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IIFYM (If It Fits Your Macros) – The Flexible Diet (Part I)

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Whether you’re a competitive bodybuilder, a regular gym rat or someone just beginning their journey into the world of fitness; chances are you’ve seen the phrase “If It Fits Your Macros” (a.k.a IIFYM) thrown around on social networking sites and fitness related websites. If you have, you’ve also probably seen the controversy this topic can create between fitness gurus. So, who do you believe? The guy with the ripped 6 pack who preaches eating 6 – 8 meals a day consisting of chicken, broccoli and brown rice? Or the other guy with the 6 pack who claims you can get the same results while still enjoying the foods you love? Do both methods really work? Are calories really a calorie?

So, we here at Do You Even have decided to settle it once and for all; in this comprehensive four part series we will not only cover the who, how and why of IIFYM, we will also create an in-depth guide on how to implement IIFYM to cut, bulk or maintain your body in order to help you get that physique you’ve always wanted.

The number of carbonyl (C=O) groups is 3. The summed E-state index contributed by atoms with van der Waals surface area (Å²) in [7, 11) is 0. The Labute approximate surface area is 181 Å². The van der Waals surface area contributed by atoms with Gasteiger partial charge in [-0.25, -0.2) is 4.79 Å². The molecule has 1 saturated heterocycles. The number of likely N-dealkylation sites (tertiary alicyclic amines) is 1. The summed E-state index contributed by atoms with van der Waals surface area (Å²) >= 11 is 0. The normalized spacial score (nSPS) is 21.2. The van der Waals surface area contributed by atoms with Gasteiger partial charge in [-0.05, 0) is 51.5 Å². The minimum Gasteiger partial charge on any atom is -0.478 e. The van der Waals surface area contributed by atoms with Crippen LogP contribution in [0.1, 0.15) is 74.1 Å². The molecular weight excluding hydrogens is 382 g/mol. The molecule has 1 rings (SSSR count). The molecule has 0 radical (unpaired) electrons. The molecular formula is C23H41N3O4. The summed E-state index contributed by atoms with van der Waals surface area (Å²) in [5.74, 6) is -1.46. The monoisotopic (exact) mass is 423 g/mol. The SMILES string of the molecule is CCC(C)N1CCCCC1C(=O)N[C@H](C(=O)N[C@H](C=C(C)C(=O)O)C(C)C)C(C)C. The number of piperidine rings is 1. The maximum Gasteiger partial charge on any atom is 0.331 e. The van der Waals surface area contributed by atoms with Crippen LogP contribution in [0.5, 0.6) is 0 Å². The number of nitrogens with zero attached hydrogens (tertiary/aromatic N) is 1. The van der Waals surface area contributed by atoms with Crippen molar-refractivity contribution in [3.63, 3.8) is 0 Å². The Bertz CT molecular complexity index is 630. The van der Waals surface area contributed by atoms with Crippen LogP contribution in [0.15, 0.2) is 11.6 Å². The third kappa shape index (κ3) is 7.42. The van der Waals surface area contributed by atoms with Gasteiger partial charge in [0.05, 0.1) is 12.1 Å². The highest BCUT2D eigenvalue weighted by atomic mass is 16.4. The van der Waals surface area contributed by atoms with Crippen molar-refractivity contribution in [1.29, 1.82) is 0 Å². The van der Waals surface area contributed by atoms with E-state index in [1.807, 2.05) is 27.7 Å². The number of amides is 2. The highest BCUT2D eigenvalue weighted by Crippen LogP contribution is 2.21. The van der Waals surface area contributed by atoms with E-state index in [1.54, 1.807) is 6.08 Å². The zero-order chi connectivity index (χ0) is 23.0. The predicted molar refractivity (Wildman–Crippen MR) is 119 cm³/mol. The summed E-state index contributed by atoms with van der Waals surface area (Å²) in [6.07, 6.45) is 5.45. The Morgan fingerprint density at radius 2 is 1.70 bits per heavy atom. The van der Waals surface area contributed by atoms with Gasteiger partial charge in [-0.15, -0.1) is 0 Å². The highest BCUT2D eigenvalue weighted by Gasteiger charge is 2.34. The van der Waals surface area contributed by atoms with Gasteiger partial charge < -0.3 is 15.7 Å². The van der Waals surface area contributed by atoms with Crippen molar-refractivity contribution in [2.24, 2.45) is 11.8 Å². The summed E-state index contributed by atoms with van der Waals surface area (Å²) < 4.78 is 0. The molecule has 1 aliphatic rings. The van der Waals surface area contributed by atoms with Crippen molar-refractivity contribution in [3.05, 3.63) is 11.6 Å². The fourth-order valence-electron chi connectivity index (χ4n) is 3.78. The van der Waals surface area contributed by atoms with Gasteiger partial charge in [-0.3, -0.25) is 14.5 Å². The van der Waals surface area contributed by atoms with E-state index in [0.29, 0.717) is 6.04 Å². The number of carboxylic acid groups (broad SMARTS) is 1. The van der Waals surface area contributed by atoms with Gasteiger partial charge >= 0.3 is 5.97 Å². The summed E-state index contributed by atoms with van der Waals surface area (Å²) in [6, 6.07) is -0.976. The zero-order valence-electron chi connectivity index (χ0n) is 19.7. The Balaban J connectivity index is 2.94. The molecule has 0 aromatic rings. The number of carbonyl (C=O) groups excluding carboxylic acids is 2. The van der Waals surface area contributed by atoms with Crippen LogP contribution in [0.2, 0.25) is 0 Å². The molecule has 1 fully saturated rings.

What is a macro-nutrient?

Macro-nutrients are nutrients that provide calories or energy. Nutrients are substances needed for growth, metabolism, and for other body functions. Since “macro” means large, macro-nutrients are nutrients needed in large amounts. There are three macro-nutrients:

  • Carbohydrate
  • Protein
  • Fat

What is a micro-nutrient?

Unlike macro-nutrients which are needed in bigger amounts micro-nutrients are only needed in small amounts within your diet. Theses nutrients help your organs grow.

  • Vitamins
  • Minerals

Is a calorie really a calorie?

Thermodynamics dictate that a calorie is a calorie regardless of the macro-nutrient composition of the diet.¹

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So now that we’ve covered the basics, What is If It Fits Your Macros (IIFYM)?

IIFYM is a flexible dieting approach where you disregard arbitrary food labels such as “junk food” and “clean food” and focus on your total caloric intake (calories in versus calories out), your daily set macro-nutrient targets (your fats, carbs, protein), and your micro-nutrient goals (your vitamins and minerals) in order to achieve your desired body composition.